An Open Letter to Dr. E. Sreedharan



Dear Sir,

When I first learnt about your electoral loss, I couldn’t say if I was disappointed or happy. My sentiments were, to say the least, ambivalent.

As an unpolitical person, it didn’t concern me which party you represented or what its ideology was. What I thought when you jumped into the fray was — here is a man recognized for his integrity and commitment to public service, aspiring to come to a position of political power from where he could offer us more of his goodness. How better could it get?

The best thing was you were contesting from my home constituency! It heightened my excitement, raised my expectations, and made me cheer for you from a distance. Had I been back there, trust me, I would have cast my vote for you even if you had contested without party affiliations. Because I wanted to see you getting things done for my hometown. That you would deliver for us was a given.

Alas! It was not to be. You didn’t make it to the Assembly as I wished. I was a tad disheartened when the final verdict came and my hopes for my hometown were dashed. But now, a day after the results, I am more sorted in my head. I am happy you didn’t win.

Let me explain.

For starters, I will desist from using the word ‘defeat’ while referring to the outcome; not because you gave your contestants a run for their money or you made them sweat till the last ballet box was opened, but because if what you have accomplished in the 89 years that you have walked this nation isn’t success, what is? Not even the shadow of ‘defeat’ can fall on your extraordinary past and taint it.

Come to think of it, it is not your feats as metro-man alone that makes me revere you. What makes me put you on the pedestal is the manner in which you went about doing your duties. You are a true manifestation of Karma Yoga.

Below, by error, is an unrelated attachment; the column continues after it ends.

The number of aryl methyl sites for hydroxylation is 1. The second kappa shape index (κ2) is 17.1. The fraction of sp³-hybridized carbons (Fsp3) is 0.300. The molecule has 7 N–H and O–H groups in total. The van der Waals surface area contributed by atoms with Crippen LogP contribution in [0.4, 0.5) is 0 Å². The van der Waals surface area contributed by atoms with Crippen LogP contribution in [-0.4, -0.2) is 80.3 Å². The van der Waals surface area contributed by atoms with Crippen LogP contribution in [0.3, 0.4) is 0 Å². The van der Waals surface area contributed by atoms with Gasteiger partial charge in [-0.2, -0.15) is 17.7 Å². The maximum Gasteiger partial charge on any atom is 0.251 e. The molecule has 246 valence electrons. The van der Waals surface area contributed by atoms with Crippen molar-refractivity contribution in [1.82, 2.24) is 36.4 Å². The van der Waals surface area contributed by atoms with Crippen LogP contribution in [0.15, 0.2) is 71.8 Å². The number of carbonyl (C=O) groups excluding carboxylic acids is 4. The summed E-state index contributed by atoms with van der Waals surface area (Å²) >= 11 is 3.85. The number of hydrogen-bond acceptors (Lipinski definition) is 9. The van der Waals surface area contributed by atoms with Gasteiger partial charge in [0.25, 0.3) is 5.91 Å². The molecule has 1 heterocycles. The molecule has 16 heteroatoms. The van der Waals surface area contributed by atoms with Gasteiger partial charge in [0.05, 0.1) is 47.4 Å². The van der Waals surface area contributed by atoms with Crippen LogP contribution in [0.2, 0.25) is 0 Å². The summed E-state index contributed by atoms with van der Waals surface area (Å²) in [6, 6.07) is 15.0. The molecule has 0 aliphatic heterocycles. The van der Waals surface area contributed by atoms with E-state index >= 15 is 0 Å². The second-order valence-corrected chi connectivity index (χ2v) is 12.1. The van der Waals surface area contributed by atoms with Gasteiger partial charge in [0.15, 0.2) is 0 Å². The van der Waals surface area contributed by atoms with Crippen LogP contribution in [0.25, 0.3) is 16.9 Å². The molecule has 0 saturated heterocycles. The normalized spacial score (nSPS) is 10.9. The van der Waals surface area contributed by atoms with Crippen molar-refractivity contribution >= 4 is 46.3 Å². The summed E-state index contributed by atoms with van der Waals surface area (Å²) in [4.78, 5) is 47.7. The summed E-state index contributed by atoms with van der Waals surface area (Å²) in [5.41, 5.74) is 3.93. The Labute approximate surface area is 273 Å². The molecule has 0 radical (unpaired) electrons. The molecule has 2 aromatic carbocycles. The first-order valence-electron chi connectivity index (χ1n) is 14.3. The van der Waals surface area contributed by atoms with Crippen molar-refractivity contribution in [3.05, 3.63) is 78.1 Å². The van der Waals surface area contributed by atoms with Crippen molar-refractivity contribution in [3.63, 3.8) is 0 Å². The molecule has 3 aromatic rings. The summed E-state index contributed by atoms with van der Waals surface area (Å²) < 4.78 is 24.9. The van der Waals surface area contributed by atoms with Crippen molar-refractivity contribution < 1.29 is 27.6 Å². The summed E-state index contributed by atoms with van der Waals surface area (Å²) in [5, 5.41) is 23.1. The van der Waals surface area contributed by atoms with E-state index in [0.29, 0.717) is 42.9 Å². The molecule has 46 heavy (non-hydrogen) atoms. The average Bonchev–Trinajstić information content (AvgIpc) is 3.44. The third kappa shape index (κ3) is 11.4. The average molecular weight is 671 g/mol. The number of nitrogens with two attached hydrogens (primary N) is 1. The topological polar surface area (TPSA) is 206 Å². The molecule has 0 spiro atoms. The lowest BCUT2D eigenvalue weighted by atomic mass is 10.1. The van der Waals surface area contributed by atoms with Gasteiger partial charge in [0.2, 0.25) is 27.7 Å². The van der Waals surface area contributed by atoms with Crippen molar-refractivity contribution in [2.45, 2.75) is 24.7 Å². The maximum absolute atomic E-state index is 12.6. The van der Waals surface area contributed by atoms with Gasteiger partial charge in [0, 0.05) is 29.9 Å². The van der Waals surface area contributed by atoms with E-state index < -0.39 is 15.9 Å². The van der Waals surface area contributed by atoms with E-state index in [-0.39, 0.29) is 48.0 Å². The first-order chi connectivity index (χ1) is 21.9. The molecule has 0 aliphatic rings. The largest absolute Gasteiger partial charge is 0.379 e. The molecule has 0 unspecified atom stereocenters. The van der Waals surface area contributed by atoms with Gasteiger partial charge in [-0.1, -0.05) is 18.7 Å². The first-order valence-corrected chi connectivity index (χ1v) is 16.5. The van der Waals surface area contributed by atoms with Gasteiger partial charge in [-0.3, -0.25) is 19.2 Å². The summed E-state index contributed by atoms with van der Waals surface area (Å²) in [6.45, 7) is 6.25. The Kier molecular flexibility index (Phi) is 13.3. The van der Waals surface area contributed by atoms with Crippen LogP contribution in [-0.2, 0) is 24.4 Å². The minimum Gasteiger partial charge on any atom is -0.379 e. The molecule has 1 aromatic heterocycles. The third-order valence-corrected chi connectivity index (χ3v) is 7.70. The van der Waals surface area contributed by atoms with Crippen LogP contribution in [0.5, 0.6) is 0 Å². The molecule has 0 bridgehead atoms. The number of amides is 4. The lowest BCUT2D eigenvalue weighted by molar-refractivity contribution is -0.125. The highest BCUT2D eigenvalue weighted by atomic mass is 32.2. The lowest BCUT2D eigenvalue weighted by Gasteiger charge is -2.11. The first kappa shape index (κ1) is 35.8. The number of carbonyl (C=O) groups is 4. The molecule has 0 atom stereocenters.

It must be this undying zeal to selflessly serve the nation and its people that made you step into the world of politics. You could never have hankered after power and pelf. That could never have been your motive. If anything, you may have wanted to remain useful to the society till the end. As we can see, retirement to you only meant ending one job to begin another.

Nevertheless, the Universe had other plans for you. It probably decided that you had toiled adequately, and it was time for to you sit back and savour life in tranquility. You have done enough, beyond the capacity of an ordinary mortal, with all your physical, mental and spiritual reserves. Now, you deserve to have moments of peace.

Sir, it doesn’t matter to me that the political mantle didn’t fall on you and you didn’t get a new stint in public life.

I have heard about your deep, spiritual leanings. Perhaps, you could impart the insights to us in the remaining years of your life and help us conduct our lives in a rewarding manner. You have the unparelled experience of a lifetime which we could still use to our advantage.

Who can tell us better about how to run the business of life with such equanimity? Who can teach us better how to shoulder responsibilities without buckling under pressure? Who could explain to us better the secret of dispensing duty with alacrity? Who else can say with authority that one can be both a monk and a material man at the same time?

Extend it to us, in ways you deem fit. Either by public means or private, in the name of politics or philanthropy, whatever you do will add quality to the people’s lives around you.

To that end, my salutations to you. Many congratulations on a life fully expended with purpose and practical wisdom. You are a lot more than votes and victory.

Thank you for building a paradigm of perfect living for us.

I wish you happiness, peace and fulfilment always.

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